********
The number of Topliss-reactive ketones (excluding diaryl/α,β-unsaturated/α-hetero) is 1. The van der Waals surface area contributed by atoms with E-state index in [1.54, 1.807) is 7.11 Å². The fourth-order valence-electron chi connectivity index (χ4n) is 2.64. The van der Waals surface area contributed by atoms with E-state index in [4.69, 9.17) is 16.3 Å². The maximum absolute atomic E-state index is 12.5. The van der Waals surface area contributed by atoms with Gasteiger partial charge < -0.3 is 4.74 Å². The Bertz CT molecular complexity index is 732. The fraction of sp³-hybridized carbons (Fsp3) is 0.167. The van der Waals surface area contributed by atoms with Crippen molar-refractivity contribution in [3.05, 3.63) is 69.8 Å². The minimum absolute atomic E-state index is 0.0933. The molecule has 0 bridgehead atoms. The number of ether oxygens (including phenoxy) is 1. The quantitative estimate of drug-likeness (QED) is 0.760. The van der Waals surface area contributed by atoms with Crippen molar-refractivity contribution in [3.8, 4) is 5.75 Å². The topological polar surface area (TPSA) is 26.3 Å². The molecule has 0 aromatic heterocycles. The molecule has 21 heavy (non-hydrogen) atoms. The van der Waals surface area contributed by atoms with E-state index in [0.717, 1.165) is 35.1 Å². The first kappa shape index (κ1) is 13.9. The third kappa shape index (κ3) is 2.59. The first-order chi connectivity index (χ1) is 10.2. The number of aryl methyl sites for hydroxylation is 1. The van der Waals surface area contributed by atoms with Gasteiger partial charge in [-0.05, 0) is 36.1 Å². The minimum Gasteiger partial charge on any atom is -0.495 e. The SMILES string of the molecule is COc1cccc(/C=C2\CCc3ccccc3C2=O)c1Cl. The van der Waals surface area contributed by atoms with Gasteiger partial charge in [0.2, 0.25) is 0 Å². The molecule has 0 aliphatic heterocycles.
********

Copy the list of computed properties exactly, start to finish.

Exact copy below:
The number of Topliss-reactive ketones (excluding diaryl/α,β-unsaturated/α-hetero) is 1. The van der Waals surface area contributed by atoms with E-state index in [1.54, 1.807) is 7.11 Å². The fourth-order valence-electron chi connectivity index (χ4n) is 2.64. The van der Waals surface area contributed by atoms with E-state index in [4.69, 9.17) is 16.3 Å². The maximum absolute atomic E-state index is 12.5. The van der Waals surface area contributed by atoms with Gasteiger partial charge < -0.3 is 4.74 Å². The Bertz CT molecular complexity index is 732. The fraction of sp³-hybridized carbons (Fsp3) is 0.167. The van der Waals surface area contributed by atoms with Crippen molar-refractivity contribution in [3.05, 3.63) is 69.8 Å². The minimum absolute atomic E-state index is 0.0933. The molecule has 0 bridgehead atoms. The number of ether oxygens (including phenoxy) is 1. The quantitative estimate of drug-likeness (QED) is 0.760. The van der Waals surface area contributed by atoms with Crippen molar-refractivity contribution in [3.8, 4) is 5.75 Å². The topological polar surface area (TPSA) is 26.3 Å². The molecule has 0 aromatic heterocycles. The molecule has 21 heavy (non-hydrogen) atoms. The van der Waals surface area contributed by atoms with E-state index in [0.717, 1.165) is 35.1 Å². The first kappa shape index (κ1) is 13.9. The third kappa shape index (κ3) is 2.59. The first-order chi connectivity index (χ1) is 10.2. The number of aryl methyl sites for hydroxylation is 1. The van der Waals surface area contributed by atoms with Gasteiger partial charge in [-0.05, 0) is 36.1 Å². The minimum Gasteiger partial charge on any atom is -0.495 e. The SMILES string of the molecule is COc1cccc(/C=C2\CCc3ccccc3C2=O)c1Cl. The van der Waals surface area contributed by atoms with Gasteiger partial charge in [0.2, 0.25) is 0 Å². The molecule has 0 aliphatic heterocycles.